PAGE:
Coast Guard moves forward with removal of the barge Davy Crockett

PORTLAND, Ore. – A 431-foot flat-deck barge called the Davy Crockett partially sunk on the shoreline of the Columbia River near Camas, Wash., Jan. 30, 2011. Federal, state and cleanup contractors responded to the barge after a sheen was traced back to it.. The Davy Crockett is a former U.S. Navy Liberty Ship that has been converted to a flat-deck barge. Photo by Coast Guard Auxiliary.

flat-deck barge Davy Crockett photo by Coast Guard Auxiliary.

PORTLAND, Ore. – Adm. Robert Papp, Commandant of the Coast Guard, authorized Coast Guard Sector Columbia River to remove/destroy the barge Davy Crockett from its current location near Camas, Wash., Wednesday.

In the authorization memorandum, Adm. Papp stated that “destruction of this vessel is appropriate to mitigate the threat of continued discharge of oil, oil water mixtures, and hazardous substances into the waterway.”

“With the Commandant’s authorization in hand, the unified command will work swiftly and diligently to develop and implement a removal and destruction plan for the Davy Crockett,” said Capt. Daniel LeBlanc, Coast Guard Incident Commander and Federal On-Scene Coordinator’s Representative for the Davy Crockett Unified Response. “Safety and environmental protection measures will remain paramount throughout all operations as we move forward to remove the vessel from the Columbia River.”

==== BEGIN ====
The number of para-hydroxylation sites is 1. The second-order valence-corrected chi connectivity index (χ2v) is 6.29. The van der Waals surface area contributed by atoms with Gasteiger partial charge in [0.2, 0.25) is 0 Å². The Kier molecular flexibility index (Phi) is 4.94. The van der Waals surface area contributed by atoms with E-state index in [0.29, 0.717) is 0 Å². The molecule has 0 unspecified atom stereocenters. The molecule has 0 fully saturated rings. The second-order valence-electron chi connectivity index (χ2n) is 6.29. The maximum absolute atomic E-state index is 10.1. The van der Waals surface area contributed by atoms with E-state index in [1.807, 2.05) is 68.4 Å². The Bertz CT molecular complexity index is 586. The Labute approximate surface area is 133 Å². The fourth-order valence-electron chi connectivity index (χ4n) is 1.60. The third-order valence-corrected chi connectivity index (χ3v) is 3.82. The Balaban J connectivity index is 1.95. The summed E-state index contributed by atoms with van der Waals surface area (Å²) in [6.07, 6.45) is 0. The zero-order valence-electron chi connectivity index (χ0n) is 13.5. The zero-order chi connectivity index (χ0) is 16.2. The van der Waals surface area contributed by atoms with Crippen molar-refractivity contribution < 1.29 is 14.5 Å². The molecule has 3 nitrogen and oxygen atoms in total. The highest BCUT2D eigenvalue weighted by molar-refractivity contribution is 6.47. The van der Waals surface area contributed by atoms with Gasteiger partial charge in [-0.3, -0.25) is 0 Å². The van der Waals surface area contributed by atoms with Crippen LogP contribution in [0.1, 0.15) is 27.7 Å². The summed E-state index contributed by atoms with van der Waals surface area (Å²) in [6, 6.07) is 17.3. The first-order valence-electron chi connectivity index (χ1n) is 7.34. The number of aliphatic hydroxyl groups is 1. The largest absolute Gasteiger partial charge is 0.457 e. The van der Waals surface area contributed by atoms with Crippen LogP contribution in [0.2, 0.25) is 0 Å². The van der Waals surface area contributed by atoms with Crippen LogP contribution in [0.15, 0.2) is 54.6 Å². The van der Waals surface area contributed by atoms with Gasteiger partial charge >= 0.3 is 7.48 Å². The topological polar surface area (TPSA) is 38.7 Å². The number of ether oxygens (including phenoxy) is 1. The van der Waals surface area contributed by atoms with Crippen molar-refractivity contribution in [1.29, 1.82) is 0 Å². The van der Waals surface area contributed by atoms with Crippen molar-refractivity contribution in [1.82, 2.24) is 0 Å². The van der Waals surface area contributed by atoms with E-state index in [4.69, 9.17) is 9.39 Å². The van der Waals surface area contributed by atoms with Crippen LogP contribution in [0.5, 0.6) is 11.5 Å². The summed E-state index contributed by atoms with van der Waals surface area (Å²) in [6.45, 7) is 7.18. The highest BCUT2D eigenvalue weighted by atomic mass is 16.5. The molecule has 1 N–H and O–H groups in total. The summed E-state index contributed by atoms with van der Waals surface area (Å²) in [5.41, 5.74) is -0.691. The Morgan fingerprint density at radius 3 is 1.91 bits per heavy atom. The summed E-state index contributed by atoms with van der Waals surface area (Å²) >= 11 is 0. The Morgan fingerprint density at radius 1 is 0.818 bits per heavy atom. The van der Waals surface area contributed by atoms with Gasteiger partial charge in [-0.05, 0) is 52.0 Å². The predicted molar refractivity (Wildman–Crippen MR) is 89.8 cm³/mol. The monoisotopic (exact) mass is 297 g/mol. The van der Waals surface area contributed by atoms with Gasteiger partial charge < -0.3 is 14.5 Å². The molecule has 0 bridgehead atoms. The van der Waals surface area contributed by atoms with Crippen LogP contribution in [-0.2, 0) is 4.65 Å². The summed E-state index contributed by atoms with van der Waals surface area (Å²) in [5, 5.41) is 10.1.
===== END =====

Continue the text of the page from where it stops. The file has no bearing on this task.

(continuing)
The Davy Crockett, a converted Navy liberty ship built in 1942, began leaking oil into the Columbia River (Ore. Wash. Border) as a result of a scrapping operation conducted by its owner. The Wash. Dept. of Ecology and Coast Guard received reports of a light sheen and determined the source to be the Davy Crockett.

Immediate response actions were taken and the Davy Crockett Unified Response was formed, staffed by the Coast Guard, Wash. Dept. of Ecology and Ore. Dept. of Environmental Quality, using the National Incident Management System.

In order to stabilize the vessel, which had been structurally compromised during the civilian scrapping operation, ballasting operations were undertaken and completed on Feb. 4, 2011. Following ballasting, operations concentrated on surface and underwater debris removal in order to gain access to vessel tanks and spaces to patch holes and prevent oil from escaping into the river. In addition, extensive sampling operations ensued to identify substances remaining within the vessel and determine any impact to the waters both surrounding and downriver from the vessel.

As of 7 A.M. Thursday, the total debris recovered was 194,710 pounds consisting primarily of metal scrap. Debris removal is necessary to allow divers clear and safe access to repair critical portions of the vessel for environmental protection and stability for future removal actions. In addition, the total oily water recovered is 5,701 gallons; oily water refers to any quantity of oil and/or an oily/water mixture recovered from the Davy Crockett.

Thus far, $3.4 million has been obligated to the response from the Oil Spill Liability Trust Fund (OSLTF). The Coast Guard’s National Pollution Funds Center (NPFC) manages distribution of the OSLTF. The NPFC was created to implement Title I of the Oil Pollution Act, which addressed issues associated with preventing, responding to, and funding clean up operations for oil spills and/or significant threats of oil pollution.

The Davy Crockett is currently anchored and stabilized near Camas, Wash., approximately four miles upriver from the Interstate 205 Bridge. A light sheen can be seen around the vessel intermittently, but is well contained by oil containment boom and is dissipating naturally.

If you have any problems viewing this article, please report it here.